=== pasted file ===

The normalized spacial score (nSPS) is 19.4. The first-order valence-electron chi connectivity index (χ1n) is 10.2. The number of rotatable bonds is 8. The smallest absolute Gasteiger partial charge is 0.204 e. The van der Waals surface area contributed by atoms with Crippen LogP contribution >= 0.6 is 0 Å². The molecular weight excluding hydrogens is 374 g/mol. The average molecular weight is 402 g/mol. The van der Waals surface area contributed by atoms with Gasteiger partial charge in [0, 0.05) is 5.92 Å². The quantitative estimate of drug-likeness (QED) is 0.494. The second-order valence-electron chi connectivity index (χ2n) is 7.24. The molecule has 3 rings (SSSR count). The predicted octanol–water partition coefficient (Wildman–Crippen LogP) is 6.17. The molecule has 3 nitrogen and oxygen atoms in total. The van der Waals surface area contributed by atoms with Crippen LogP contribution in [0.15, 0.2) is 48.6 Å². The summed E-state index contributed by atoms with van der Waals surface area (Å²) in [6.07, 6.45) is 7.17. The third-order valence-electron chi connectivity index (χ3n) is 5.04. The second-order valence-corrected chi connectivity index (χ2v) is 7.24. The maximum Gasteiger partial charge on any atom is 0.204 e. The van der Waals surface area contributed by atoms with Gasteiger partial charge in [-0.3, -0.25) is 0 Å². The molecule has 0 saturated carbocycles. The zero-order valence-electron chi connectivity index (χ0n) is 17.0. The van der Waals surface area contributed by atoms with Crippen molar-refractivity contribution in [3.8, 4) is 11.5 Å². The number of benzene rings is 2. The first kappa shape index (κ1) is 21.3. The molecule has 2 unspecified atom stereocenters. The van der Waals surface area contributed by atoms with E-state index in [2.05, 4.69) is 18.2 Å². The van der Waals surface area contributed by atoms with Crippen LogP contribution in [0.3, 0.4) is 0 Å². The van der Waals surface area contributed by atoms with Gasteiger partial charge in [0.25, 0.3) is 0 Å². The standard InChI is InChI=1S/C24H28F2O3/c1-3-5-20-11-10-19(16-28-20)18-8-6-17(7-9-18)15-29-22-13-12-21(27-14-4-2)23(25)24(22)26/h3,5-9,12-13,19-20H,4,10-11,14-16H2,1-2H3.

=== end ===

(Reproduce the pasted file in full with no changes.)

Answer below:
The normalized spacial score (nSPS) is 19.4. The first-order valence-electron chi connectivity index (χ1n) is 10.2. The number of rotatable bonds is 8. The smallest absolute Gasteiger partial charge is 0.204 e. The van der Waals surface area contributed by atoms with Crippen LogP contribution >= 0.6 is 0 Å². The molecular weight excluding hydrogens is 374 g/mol. The average molecular weight is 402 g/mol. The van der Waals surface area contributed by atoms with Gasteiger partial charge in [0, 0.05) is 5.92 Å². The quantitative estimate of drug-likeness (QED) is 0.494. The second-order valence-electron chi connectivity index (χ2n) is 7.24. The molecule has 3 rings (SSSR count). The predicted octanol–water partition coefficient (Wildman–Crippen LogP) is 6.17. The molecule has 3 nitrogen and oxygen atoms in total. The van der Waals surface area contributed by atoms with Crippen LogP contribution in [0.15, 0.2) is 48.6 Å². The summed E-state index contributed by atoms with van der Waals surface area (Å²) in [6.07, 6.45) is 7.17. The third-order valence-electron chi connectivity index (χ3n) is 5.04. The second-order valence-corrected chi connectivity index (χ2v) is 7.24. The maximum Gasteiger partial charge on any atom is 0.204 e. The van der Waals surface area contributed by atoms with Gasteiger partial charge in [-0.3, -0.25) is 0 Å². The molecule has 0 saturated carbocycles. The zero-order valence-electron chi connectivity index (χ0n) is 17.0. The van der Waals surface area contributed by atoms with Crippen molar-refractivity contribution in [3.8, 4) is 11.5 Å². The number of benzene rings is 2. The first kappa shape index (κ1) is 21.3. The molecule has 2 unspecified atom stereocenters. The van der Waals surface area contributed by atoms with E-state index in [2.05, 4.69) is 18.2 Å². The van der Waals surface area contributed by atoms with Crippen LogP contribution in [0.3, 0.4) is 0 Å². The van der Waals surface area contributed by atoms with Gasteiger partial charge in [0.25, 0.3) is 0 Å². The standard InChI is InChI=1S/C24H28F2O3/c1-3-5-20-11-10-19(16-28-20)18-8-6-17(7-9-18)15-29-22-13-12-21(27-14-4-2)23(25)24(22)26/h3,5-9,12-13,19-20H,4,10-11,14-16H2,1-2H3.